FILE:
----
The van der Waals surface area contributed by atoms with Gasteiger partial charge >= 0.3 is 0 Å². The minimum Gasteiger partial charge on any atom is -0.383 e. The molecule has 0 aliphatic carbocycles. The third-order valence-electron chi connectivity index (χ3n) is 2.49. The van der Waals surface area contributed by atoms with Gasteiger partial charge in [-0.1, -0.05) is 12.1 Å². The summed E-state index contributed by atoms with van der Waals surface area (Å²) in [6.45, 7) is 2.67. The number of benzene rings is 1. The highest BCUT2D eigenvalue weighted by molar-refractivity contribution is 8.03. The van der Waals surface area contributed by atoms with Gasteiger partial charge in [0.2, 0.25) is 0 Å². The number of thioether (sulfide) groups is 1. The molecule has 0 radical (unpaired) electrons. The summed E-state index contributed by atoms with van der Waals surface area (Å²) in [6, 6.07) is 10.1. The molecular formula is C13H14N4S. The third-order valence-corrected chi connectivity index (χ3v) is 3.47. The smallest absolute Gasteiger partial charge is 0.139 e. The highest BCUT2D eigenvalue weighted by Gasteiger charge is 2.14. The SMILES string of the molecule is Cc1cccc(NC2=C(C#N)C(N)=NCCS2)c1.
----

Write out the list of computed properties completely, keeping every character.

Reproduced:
The van der Waals surface area contributed by atoms with Gasteiger partial charge >= 0.3 is 0 Å². The minimum Gasteiger partial charge on any atom is -0.383 e. The molecule has 0 aliphatic carbocycles. The third-order valence-electron chi connectivity index (χ3n) is 2.49. The van der Waals surface area contributed by atoms with Gasteiger partial charge in [-0.1, -0.05) is 12.1 Å². The summed E-state index contributed by atoms with van der Waals surface area (Å²) in [6.45, 7) is 2.67. The number of benzene rings is 1. The highest BCUT2D eigenvalue weighted by molar-refractivity contribution is 8.03. The van der Waals surface area contributed by atoms with Gasteiger partial charge in [0.2, 0.25) is 0 Å². The number of thioether (sulfide) groups is 1. The molecule has 0 radical (unpaired) electrons. The summed E-state index contributed by atoms with van der Waals surface area (Å²) in [6, 6.07) is 10.1. The molecular formula is C13H14N4S. The third-order valence-corrected chi connectivity index (χ3v) is 3.47. The smallest absolute Gasteiger partial charge is 0.139 e. The highest BCUT2D eigenvalue weighted by Gasteiger charge is 2.14. The SMILES string of the molecule is Cc1cccc(NC2=C(C#N)C(N)=NCCS2)c1.